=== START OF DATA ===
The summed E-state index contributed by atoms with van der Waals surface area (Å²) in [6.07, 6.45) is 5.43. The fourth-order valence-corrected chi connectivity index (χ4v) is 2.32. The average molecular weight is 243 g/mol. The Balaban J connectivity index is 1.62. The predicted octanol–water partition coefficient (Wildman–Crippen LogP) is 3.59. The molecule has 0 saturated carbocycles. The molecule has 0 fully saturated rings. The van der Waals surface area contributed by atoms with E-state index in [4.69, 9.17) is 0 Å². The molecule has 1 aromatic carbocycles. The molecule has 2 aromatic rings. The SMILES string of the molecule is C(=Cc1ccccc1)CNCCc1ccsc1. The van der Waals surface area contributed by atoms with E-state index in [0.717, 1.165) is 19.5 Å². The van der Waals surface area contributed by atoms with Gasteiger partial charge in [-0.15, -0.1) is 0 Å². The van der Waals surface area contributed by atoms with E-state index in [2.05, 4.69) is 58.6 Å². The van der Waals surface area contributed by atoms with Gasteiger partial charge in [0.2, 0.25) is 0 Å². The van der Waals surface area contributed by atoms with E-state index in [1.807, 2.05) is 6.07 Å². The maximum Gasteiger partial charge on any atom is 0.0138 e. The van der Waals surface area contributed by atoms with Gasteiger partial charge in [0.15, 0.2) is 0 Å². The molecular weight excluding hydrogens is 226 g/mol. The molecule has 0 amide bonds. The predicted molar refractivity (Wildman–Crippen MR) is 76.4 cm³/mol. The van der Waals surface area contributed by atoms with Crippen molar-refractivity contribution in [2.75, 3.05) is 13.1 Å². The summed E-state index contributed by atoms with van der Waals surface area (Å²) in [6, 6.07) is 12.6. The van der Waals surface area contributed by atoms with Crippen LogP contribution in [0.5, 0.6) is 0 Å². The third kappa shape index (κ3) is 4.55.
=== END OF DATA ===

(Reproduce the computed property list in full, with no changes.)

The summed E-state index contributed by atoms with van der Waals surface area (Å²) in [6.07, 6.45) is 5.43. The fourth-order valence-corrected chi connectivity index (χ4v) is 2.32. The average molecular weight is 243 g/mol. The Balaban J connectivity index is 1.62. The predicted octanol–water partition coefficient (Wildman–Crippen LogP) is 3.59. The molecule has 0 saturated carbocycles. The molecule has 0 fully saturated rings. The van der Waals surface area contributed by atoms with E-state index in [4.69, 9.17) is 0 Å². The molecule has 1 aromatic carbocycles. The molecule has 2 aromatic rings. The SMILES string of the molecule is C(=Cc1ccccc1)CNCCc1ccsc1. The van der Waals surface area contributed by atoms with E-state index in [0.717, 1.165) is 19.5 Å². The van der Waals surface area contributed by atoms with Gasteiger partial charge in [-0.15, -0.1) is 0 Å². The van der Waals surface area contributed by atoms with E-state index in [2.05, 4.69) is 58.6 Å². The van der Waals surface area contributed by atoms with Gasteiger partial charge in [0.2, 0.25) is 0 Å². The van der Waals surface area contributed by atoms with E-state index in [1.807, 2.05) is 6.07 Å². The maximum Gasteiger partial charge on any atom is 0.0138 e. The van der Waals surface area contributed by atoms with Gasteiger partial charge in [0.15, 0.2) is 0 Å². The molecular weight excluding hydrogens is 226 g/mol. The molecule has 0 amide bonds. The predicted molar refractivity (Wildman–Crippen MR) is 76.4 cm³/mol. The van der Waals surface area contributed by atoms with Crippen molar-refractivity contribution in [2.75, 3.05) is 13.1 Å². The summed E-state index contributed by atoms with van der Waals surface area (Å²) in [6, 6.07) is 12.6. The van der Waals surface area contributed by atoms with Crippen LogP contribution in [0.5, 0.6) is 0 Å². The third kappa shape index (κ3) is 4.55.